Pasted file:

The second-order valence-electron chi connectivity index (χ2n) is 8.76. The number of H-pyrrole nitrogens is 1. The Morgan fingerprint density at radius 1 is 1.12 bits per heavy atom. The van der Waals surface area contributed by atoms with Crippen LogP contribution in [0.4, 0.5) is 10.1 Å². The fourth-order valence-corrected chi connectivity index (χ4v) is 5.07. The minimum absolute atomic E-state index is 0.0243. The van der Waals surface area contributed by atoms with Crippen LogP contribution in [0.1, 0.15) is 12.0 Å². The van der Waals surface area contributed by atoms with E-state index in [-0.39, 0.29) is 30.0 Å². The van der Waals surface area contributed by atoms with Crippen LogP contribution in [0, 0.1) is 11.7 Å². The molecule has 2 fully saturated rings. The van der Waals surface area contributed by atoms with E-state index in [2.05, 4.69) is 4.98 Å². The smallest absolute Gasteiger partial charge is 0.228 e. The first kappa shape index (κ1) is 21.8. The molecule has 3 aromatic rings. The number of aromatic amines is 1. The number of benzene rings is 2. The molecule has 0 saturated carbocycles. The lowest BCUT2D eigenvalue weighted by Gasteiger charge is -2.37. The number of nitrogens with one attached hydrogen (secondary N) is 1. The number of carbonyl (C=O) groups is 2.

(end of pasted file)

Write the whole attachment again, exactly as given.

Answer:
The second-order valence-electron chi connectivity index (χ2n) is 8.76. The number of H-pyrrole nitrogens is 1. The Morgan fingerprint density at radius 1 is 1.12 bits per heavy atom. The van der Waals surface area contributed by atoms with Crippen LogP contribution in [0.4, 0.5) is 10.1 Å². The fourth-order valence-corrected chi connectivity index (χ4v) is 5.07. The minimum absolute atomic E-state index is 0.0243. The van der Waals surface area contributed by atoms with Crippen LogP contribution in [0.1, 0.15) is 12.0 Å². The van der Waals surface area contributed by atoms with E-state index in [-0.39, 0.29) is 30.0 Å². The van der Waals surface area contributed by atoms with Crippen LogP contribution in [0, 0.1) is 11.7 Å². The molecule has 2 fully saturated rings. The van der Waals surface area contributed by atoms with E-state index in [2.05, 4.69) is 4.98 Å². The smallest absolute Gasteiger partial charge is 0.228 e. The first kappa shape index (κ1) is 21.8. The molecule has 3 aromatic rings. The number of aromatic amines is 1. The number of benzene rings is 2. The molecule has 0 saturated carbocycles. The lowest BCUT2D eigenvalue weighted by Gasteiger charge is -2.37. The number of nitrogens with one attached hydrogen (secondary N) is 1. The number of carbonyl (C=O) groups is 2.